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    I really don't enjoy languages at school, but with me now having to decide for my GCSE options should I take a language? I've heard the Russell group universities prefer aplicants to have a language GCSE but would it hurt if I didn't take one?
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    It wouldn't hurt, is there anything else you can do? What are your options. If you do decide to do a language make sure it's one you'll stick to and fully understand the language, and not something you're going to forgot in a couple of months. It's nice/good to have but will it be useful in your career?
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    Depends if you want to live abroad when your older or want to pursue a career which requires language skills because of the actual career or the location of it.
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    I would say a language would help (I think UCL even require a language pass at grade C), and Russell Group universities say they 'very much value language skills', but there is no requirement. Of course, languages have many practical applications too.
    This depends on circumstance, but I would say I enjoyed languages (I took both French and German) much more at GCSE than beforehand. Feel free to ask me any questions about them
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    Definitely! My school forced everyone to do at least one language at GCSE- I did french and Italian- and trust me, it's very beneficial and rewarding
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    One or two of the London Unis say they want a MFL at C or above BUT it u haven't taken MFL GCSE they will just ask u to do some kind of language course once u get there.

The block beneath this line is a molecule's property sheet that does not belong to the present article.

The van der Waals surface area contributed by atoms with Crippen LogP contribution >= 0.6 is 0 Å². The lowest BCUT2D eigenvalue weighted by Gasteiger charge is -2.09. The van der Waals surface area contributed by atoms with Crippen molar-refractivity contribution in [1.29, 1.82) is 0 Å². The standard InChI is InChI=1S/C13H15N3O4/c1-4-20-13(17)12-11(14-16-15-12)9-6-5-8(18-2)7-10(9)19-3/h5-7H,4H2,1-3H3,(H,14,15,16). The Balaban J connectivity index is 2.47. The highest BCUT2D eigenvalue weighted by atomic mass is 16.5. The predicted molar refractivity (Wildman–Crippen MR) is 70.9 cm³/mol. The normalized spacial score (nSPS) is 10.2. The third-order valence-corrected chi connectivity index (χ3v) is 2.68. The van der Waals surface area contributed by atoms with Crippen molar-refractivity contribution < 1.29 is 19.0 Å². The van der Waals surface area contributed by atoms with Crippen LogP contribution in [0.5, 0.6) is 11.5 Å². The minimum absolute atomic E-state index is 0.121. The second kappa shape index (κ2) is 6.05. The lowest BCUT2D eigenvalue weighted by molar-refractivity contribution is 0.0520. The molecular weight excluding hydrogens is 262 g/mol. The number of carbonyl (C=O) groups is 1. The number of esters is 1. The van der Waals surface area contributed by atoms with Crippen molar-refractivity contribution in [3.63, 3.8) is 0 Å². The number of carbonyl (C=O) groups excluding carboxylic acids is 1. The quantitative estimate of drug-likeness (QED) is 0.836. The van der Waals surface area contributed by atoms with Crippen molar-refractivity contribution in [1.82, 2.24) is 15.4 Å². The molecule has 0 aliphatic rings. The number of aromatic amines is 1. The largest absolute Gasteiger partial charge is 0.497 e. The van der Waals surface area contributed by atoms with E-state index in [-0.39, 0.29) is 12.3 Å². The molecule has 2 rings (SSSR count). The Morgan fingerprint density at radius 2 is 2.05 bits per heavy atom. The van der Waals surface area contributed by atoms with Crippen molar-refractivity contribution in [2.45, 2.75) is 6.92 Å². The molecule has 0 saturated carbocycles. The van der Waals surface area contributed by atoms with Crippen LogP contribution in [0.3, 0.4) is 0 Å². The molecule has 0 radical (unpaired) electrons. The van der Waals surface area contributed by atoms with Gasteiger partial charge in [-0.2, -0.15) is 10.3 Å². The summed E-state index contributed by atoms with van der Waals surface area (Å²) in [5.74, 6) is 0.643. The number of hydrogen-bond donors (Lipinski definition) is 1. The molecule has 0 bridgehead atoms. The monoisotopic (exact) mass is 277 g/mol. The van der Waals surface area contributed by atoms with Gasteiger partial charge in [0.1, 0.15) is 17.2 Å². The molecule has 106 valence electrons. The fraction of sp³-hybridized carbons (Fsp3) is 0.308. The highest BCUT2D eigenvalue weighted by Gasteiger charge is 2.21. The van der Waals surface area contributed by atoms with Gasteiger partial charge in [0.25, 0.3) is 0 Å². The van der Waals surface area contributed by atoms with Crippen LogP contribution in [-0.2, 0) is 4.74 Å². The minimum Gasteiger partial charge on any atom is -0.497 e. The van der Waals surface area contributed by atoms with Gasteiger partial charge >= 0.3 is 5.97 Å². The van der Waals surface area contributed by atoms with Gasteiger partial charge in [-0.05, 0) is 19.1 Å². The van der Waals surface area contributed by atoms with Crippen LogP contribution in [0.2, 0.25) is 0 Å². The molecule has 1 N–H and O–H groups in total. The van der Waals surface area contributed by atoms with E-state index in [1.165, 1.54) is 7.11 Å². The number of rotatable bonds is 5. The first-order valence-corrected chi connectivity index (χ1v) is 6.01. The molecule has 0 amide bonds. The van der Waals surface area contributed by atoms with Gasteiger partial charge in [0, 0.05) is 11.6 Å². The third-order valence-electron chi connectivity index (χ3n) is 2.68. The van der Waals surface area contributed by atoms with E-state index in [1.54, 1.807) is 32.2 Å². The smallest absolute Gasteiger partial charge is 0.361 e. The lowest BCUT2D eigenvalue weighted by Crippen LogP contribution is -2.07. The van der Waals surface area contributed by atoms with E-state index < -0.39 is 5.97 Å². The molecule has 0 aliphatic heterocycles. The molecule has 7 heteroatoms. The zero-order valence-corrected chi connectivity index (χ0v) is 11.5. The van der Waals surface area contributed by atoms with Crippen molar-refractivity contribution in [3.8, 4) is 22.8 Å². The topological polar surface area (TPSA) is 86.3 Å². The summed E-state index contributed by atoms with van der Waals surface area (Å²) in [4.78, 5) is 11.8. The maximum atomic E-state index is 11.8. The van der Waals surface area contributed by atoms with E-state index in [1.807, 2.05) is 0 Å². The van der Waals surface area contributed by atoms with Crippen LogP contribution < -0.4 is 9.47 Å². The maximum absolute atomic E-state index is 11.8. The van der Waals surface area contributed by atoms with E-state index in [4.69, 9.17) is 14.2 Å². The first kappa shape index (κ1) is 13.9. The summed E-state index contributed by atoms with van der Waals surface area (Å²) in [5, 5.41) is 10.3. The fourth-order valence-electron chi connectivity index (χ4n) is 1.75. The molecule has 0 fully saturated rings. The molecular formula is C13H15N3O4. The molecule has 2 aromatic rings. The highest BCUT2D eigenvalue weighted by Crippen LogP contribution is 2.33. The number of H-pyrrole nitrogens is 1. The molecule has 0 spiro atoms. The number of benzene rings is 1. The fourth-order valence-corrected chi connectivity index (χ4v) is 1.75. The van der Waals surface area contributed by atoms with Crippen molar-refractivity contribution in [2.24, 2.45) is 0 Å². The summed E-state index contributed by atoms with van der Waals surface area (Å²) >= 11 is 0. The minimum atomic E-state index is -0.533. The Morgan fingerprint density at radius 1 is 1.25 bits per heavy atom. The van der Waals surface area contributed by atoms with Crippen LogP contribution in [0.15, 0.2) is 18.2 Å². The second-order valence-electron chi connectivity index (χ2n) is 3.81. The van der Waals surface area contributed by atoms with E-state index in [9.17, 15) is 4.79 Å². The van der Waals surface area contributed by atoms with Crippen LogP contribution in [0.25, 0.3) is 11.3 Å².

The main issue is that MFL GCSEs seem to be far more time consuming than a lot of the other options. Really bad is u dont enjoy the subject or are not good at it.

    I got C grade for my Spanish GCSE ( everything else was A or A* ), I doubt that having that GCSE was the deciding factor in the 5 Unis I applied to last year giving me offers.

    There ia no need to over think GCSE options. Once u get to the Uni stage of things GCSEs become far less important as long as you have a decent set ( Oxbridge may be an exception) no one is going to reject u on the basis that u have 5 rather then 6 As.

    I wish u success in whatever you chose.
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    Does your school not make at least one modern language mandatory at GCSE? Huh, I thought that was pretty standard.

    It's probably worth one of your option slots, yeah. I did German (because one was mandatory, one because I was particularly good at it) and Latin, because I thought the latter would be interesting. It was interesting, but I was terrible at learning vocab and... well, the Latin poetry unit was... painful.
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    UCL ask for a foreign language GCSE at grade C and above. That's if you plan on going UCL.
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    Our school force us to.
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    (Original post by Howtheydidit)
    I really don't enjoy languages at school, but with me now having to decide for my GCSE options should I take a language? I've heard the Russell group universities prefer aplicants to have a language GCSE but would it hurt if I didn't take one?
    You should only take stuff that you enjoy at least a little, otherwise you're unlikely to do well. That being said, if you work hard enough, a language GCSE will likely benefit your memory. All down to you though, and it wouldn't hurt your chances at uni at all really.
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    (Original post by Howtheydidit)